When selecting materials for a wine label, choosing the right facestock leads to a strongly conveyed brand vision, optimum performance in its intended environment and allows for eye-catching customization options.
The three choices for facestock —paper, film and a paper-film hybrid— each lend specific aesthetic and embellishment opportunities. The right choice also ensures the label will remain intact through wet or cold conditions. As wine labels remain relatively uniform (usually paper facestock on a glass bottle) and 50 to 80 percent of purchasing decisions are made at the shelf, the decoration choices are key to making your product stand out.
Paper facestock for wine labels: Classic and customizable The traditional choice for a wine label, paper facestock evokes a classic, natural look. Brand managers can choose linen-type paper, paper with a rough, organic texture, or paper with a velvety feel — each creating a signature look and feel on the bottle. Paper also lends itself as an excellent blank slate for details. The embellishments cost more and take longer, but also further differentiate the label.
Here are some of the embellishments best-suited to paper facestock wine labels:
• Add shine with foil stampingHot foil stamping draws attention to labels while also giving the product a high-end look.
• Create depth and texture with an embossA variety of effects are at your disposal with an emboss on your label. This touch adds premium elegance and addresses consumers' growing preference for elegant exterior packaging.
• Highlight your logo with a spot varnishA varnish on the entire label takes away the parchment-like texture of paper facestock. Instead, add a spot varnish to a focal point, such as a logo, for an attention-grabbing gloss effect. For example, this label on Martedi Sangiovese wine features a spot varnish on the hand-drawn typography, making the name stand out among the embossed paper and creating an intriguing aesthetic.
• Switch up shapes using die cuttingCustomers find a unique shape from die cutting among the most exciting label features. It also immediately draws consumers’ attention — an essential step for converting wine shoppers to buyers.
• Protect your label with a matte topcoat application A thin matte varnish over the entire label protects it without taking away the touch and feel of the paper facestock. This addition also comes at little to no extra cost, as it covers the entire label and doesn’t require any special tooling.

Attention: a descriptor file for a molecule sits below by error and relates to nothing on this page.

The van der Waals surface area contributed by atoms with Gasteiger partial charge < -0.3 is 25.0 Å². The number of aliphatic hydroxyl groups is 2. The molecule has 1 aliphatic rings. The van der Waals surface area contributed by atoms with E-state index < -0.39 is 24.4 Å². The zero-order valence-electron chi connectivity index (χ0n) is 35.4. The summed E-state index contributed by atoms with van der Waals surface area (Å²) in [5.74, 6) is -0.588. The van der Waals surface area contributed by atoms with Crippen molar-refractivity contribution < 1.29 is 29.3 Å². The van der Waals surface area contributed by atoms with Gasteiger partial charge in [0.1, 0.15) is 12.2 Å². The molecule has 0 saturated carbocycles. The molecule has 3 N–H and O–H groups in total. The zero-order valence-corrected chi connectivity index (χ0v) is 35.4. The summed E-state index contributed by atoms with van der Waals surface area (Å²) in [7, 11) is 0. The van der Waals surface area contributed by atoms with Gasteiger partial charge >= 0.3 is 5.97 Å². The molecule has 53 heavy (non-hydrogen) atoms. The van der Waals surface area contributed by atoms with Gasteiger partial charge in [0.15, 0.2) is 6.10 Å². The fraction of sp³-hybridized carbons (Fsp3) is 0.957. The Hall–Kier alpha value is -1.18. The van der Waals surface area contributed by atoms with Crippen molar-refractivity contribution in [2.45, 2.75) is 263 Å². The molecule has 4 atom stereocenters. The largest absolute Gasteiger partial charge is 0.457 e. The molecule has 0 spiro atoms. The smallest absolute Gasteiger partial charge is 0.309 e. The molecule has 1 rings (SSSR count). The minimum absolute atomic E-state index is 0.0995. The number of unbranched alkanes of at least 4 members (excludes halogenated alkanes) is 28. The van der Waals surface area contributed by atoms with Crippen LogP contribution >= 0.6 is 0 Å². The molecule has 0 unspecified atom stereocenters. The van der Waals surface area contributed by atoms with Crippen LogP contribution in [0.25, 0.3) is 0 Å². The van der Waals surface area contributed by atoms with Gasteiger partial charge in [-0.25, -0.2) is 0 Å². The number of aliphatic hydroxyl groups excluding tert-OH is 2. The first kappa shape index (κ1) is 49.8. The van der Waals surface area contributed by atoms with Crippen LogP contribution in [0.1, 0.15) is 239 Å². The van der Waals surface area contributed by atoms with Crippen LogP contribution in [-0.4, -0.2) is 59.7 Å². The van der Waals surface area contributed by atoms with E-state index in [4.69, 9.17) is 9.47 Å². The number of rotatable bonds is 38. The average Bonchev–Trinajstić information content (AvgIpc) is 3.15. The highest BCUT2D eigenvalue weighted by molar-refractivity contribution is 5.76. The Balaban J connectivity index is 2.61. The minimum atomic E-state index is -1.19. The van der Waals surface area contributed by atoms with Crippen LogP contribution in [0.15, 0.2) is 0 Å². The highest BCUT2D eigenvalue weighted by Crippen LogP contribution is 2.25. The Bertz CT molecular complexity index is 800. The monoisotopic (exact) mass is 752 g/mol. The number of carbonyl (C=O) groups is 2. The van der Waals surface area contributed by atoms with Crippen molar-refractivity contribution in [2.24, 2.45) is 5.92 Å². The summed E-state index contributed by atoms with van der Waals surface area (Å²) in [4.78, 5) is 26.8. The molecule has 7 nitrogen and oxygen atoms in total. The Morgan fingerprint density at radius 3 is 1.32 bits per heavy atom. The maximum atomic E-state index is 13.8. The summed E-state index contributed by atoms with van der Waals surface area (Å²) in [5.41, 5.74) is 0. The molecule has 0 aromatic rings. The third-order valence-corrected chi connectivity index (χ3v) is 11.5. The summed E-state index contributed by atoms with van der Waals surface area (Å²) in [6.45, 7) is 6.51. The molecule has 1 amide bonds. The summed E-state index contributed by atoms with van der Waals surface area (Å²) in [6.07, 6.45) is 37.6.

Film facestocks: Higher cost, unique lookFor a sleek and modern take, consider film facestock labels. Wine labels with film facestock will stand out among a sea of estate paper labels, making film worth serious consideration for brand managers — especially those buying for the over $20 price point, where bold labels succeed. And while film labels are typically more expensive than their paper counterparts, they offer distinctive customization options.
• Go minimal with the “no label” lookAchieve the illusion of printing your label directly on the bottle by using a clear film facestock. For products with distinctive coloring, such as Viniq’s shimmery wine-liqueur fusion, the “no label” look allows the product to shine.
• Make a statement with metalized film facestocksA more striking choice, such as a metalized or pearlescent film facestock, immediately stands out among estate paper labels. Metalized films typically come in silver, but printers can add colors on top of the film to give the illusion of a copper, brass or gold label.
Hybrid facestocks: The right choice for ice bucket winesCertain wine bottles must withstand cold temperatures and wet environments. For those wines, a hybrid facestock construction —paper on top with film on the bottom— secures the label.
The hybrid facestock tends to be more expensive and won’t hold embellishments (such as embossing) as well as paper, but it is the best material for wet and cold environments.
Know the bottleA holistic understanding of your wine product plays an essential part in label material selection — specifically, the bottle. Understanding the bottle —and how it may impact the label— is just as important to your brand vision as choosing the right, well-made label.
A cheaply made bottle with a pronounced seam, for example, might compromise a label’s ability to adhere smoothly. Correctly matching colors of the bottle and facestock makes sure the design on the label looks crisp and visible. And an oversized label applied to a bottle with a uniquely shaped taper might not lay flat — regardless of the facestock you choose.
Your label converter needs to guide you through these considerations while choosing label materials and engineering your label construction. And before ramping up production, they should help allow you to perform an adhesion test with a blank label on your label applicators to ensure the finished label aligns exactly with your desired brand vision. This allows them to make adjustments to the facestock, adhesive and release tension (especially for labels with embellishments) so the wine label applies smoothly every time.